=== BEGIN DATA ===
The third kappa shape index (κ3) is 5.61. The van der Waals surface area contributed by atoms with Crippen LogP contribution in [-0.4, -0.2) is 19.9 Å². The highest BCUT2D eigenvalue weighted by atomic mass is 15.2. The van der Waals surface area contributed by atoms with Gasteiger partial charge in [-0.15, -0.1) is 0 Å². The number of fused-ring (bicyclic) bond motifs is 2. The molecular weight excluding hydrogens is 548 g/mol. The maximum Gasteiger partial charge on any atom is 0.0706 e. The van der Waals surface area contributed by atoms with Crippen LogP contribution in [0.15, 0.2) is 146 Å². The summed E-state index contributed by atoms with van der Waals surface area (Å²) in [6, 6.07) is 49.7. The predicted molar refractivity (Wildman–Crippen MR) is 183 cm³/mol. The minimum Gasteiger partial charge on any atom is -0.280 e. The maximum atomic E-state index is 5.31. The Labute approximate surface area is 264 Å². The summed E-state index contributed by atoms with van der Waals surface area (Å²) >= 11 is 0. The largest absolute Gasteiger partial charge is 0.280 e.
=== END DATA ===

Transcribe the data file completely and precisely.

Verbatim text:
The third kappa shape index (κ3) is 5.61. The van der Waals surface area contributed by atoms with Crippen LogP contribution in [-0.4, -0.2) is 19.9 Å². The highest BCUT2D eigenvalue weighted by atomic mass is 15.2. The van der Waals surface area contributed by atoms with Gasteiger partial charge in [-0.15, -0.1) is 0 Å². The number of fused-ring (bicyclic) bond motifs is 2. The molecular weight excluding hydrogens is 548 g/mol. The maximum Gasteiger partial charge on any atom is 0.0706 e. The van der Waals surface area contributed by atoms with Crippen LogP contribution in [0.15, 0.2) is 146 Å². The summed E-state index contributed by atoms with van der Waals surface area (Å²) in [6, 6.07) is 49.7. The predicted molar refractivity (Wildman–Crippen MR) is 183 cm³/mol. The minimum Gasteiger partial charge on any atom is -0.280 e. The maximum atomic E-state index is 5.31. The Labute approximate surface area is 264 Å². The summed E-state index contributed by atoms with van der Waals surface area (Å²) >= 11 is 0. The largest absolute Gasteiger partial charge is 0.280 e.